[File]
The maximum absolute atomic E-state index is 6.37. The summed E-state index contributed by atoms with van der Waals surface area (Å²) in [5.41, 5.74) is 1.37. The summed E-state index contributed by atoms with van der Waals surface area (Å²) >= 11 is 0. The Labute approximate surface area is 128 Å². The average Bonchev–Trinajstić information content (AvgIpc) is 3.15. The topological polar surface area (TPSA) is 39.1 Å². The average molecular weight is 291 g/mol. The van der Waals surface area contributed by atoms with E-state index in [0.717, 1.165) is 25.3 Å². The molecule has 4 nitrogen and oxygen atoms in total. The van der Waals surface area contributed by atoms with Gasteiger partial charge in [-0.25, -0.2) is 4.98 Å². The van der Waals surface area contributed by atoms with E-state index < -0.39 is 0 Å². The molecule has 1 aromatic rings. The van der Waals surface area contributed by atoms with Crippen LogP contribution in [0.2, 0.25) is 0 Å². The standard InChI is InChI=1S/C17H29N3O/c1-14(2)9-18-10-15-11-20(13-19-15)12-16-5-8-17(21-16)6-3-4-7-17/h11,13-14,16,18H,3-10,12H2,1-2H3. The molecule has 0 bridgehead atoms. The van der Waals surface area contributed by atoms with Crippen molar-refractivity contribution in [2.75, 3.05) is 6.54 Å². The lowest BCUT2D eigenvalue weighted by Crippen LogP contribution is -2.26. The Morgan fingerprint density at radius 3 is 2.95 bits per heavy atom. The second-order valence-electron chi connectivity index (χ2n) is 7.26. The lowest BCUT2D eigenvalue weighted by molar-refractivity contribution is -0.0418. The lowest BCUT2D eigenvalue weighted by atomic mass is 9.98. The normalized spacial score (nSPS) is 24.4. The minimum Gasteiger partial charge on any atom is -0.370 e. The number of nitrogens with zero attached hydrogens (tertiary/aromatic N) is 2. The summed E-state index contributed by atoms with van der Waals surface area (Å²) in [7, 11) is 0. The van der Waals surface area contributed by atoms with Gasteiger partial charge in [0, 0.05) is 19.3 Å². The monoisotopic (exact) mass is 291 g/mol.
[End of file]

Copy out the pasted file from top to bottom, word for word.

The maximum absolute atomic E-state index is 6.37. The summed E-state index contributed by atoms with van der Waals surface area (Å²) in [5.41, 5.74) is 1.37. The summed E-state index contributed by atoms with van der Waals surface area (Å²) >= 11 is 0. The Labute approximate surface area is 128 Å². The average Bonchev–Trinajstić information content (AvgIpc) is 3.15. The topological polar surface area (TPSA) is 39.1 Å². The average molecular weight is 291 g/mol. The van der Waals surface area contributed by atoms with E-state index in [0.717, 1.165) is 25.3 Å². The molecule has 4 nitrogen and oxygen atoms in total. The van der Waals surface area contributed by atoms with Gasteiger partial charge in [-0.25, -0.2) is 4.98 Å². The van der Waals surface area contributed by atoms with E-state index < -0.39 is 0 Å². The molecule has 1 aromatic rings. The van der Waals surface area contributed by atoms with Crippen LogP contribution in [0.2, 0.25) is 0 Å². The standard InChI is InChI=1S/C17H29N3O/c1-14(2)9-18-10-15-11-20(13-19-15)12-16-5-8-17(21-16)6-3-4-7-17/h11,13-14,16,18H,3-10,12H2,1-2H3. The molecule has 0 bridgehead atoms. The van der Waals surface area contributed by atoms with Crippen molar-refractivity contribution in [2.75, 3.05) is 6.54 Å². The lowest BCUT2D eigenvalue weighted by Crippen LogP contribution is -2.26. The Morgan fingerprint density at radius 3 is 2.95 bits per heavy atom. The second-order valence-electron chi connectivity index (χ2n) is 7.26. The lowest BCUT2D eigenvalue weighted by molar-refractivity contribution is -0.0418. The lowest BCUT2D eigenvalue weighted by atomic mass is 9.98. The normalized spacial score (nSPS) is 24.4. The minimum Gasteiger partial charge on any atom is -0.370 e. The number of nitrogens with zero attached hydrogens (tertiary/aromatic N) is 2. The summed E-state index contributed by atoms with van der Waals surface area (Å²) in [7, 11) is 0. The van der Waals surface area contributed by atoms with Gasteiger partial charge in [0, 0.05) is 19.3 Å². The monoisotopic (exact) mass is 291 g/mol.